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The First Stage of Birth: Labour

During labour, the first and generally longest stage of birth at 12 to 24 hours, the contractions of the uterine muscles will cause the cervix to efface (shortening or thinning of the cervix; 0-100% thinned out) and dilate (the opening of the cervix; expressed in centimetres). Another term used to indicate progress in labour is the baby's station or the location of the baby's presenting part , in relation to certain bones in the pelvis. This indicates how much the baby has advanced or moved through the pelvis and is usually expressed in centilitres above (minus) and below (plus) the level of a certain point on the pelvis.

All these changes serve to gradually move the foetus through the cervix and vagina (or birth canal ) and out of the body.
Labour is the first stage of birth and the longest, usually being anywhere between (for a first pregnancy; in subsequent pregnancies labour is generally much shorter). Assessing the start of labour is one of the most important aspects of the management of labour.

Signs of the start of labour include:

      Painful contractions with a certain regularity
      Effacement and/or dilatation of the cervix
      Leakage of amniotic fluid
      Bloody discharge or "bloody show" (a small amount of blood mixed with mucus from the cervix) often serves as a clue that labour is about to begin.
      Rupture of the membranes or the woman's water breaking is a clear sign that something irreversible has occurred. Indeed, about 80 to 90% of women whose membranes have ruptured go into labour spontaneously within 24 hours.
     However, it should be noted that contractions may be felt long before labour actually starts, and cervical dilatation may be present weeks before the end of pregnancy.

Upon admittance to the hospital, an examination of the baby's station, presentation , position (forward/backward) and foetal heartbeat as well as the mother's weight, blood pressure, pulse, heart and breathing rates, temperature, effacement and contraction strength, duration, and frequency all are noted to see how far along labour is. Often the membranes are also checked to see if they have ruptured.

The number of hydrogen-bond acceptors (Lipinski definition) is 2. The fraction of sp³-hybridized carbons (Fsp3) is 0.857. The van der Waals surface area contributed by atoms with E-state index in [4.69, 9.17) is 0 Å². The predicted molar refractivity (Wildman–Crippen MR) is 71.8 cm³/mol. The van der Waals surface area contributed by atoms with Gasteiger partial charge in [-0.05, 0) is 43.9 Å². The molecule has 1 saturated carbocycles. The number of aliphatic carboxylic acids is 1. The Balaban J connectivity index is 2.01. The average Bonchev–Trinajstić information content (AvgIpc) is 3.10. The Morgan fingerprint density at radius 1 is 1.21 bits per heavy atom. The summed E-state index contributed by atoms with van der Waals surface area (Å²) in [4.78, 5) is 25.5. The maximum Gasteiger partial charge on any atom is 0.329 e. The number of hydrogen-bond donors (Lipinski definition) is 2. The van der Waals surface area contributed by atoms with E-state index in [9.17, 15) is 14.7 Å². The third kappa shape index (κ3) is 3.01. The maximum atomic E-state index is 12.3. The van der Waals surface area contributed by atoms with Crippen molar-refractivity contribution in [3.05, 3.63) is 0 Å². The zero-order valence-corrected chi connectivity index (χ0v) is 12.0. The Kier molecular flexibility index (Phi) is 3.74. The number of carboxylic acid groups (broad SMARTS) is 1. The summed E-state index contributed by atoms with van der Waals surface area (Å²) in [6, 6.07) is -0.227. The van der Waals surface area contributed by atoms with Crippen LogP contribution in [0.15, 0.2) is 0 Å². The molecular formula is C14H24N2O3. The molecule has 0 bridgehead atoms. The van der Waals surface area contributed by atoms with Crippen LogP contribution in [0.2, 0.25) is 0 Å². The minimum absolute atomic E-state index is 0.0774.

The heart rate of mother and foetus is checked about every 15 minutes as 30 to 50% of babies who develop problems or die during delivery do so without warning. Enemas and pubic shaving, were once standard procedure but, according to the World Health Organisation, have long been considered unnecessary and should not be undertaken except at the woman's request. The WHO also states that dilation of the cervix is the most accurate indication of the progress of labour. [ 2 ]

The first stage of birth is often divided into three categories: early , active , and transition . A summary of each of these stages is found in the table below:

  Length Dilation Contractions
Early Labour 2 - 9 hours 0 - 4 centimetres

30 to 60 seconds long
Start at 20 - 30 minutes apart and slow but gradually become more frequent and stronger; 5 minutes apart by the end of this phase.

Active Labour The rest of labour, usually shorter than Early phase 4 - 8 centimetres 45 to 60 seconds apart and stronger, peak sooner. Contractions become more and more intense once water breaks.
Transition Phase 10 - 90 minutes 8 -10 centimetres 60 to 90 seconds long. These contractions, which peak suddenly and peak more than once, can be as close as 1 and 1.5 to 2 minutes apart. May feel as if the contractions are right on top of each other.
Source: [ 1 ]

The transition phase is the sign that labour is almost over and the woman and baby are moving into the second stage of birth: delivery .

The information in this page is presented in summarised form and has been taken from the following source(s):
1. Bayfront's Health Adventure, A Woman's Way to Health:
2. Care in Normal Birth: A Practical Guide. Report of a Technical Working Group, World Health Organisation, Department of Reproductive Health and Research, 1999.

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Contact Last modified: Oct 20 2004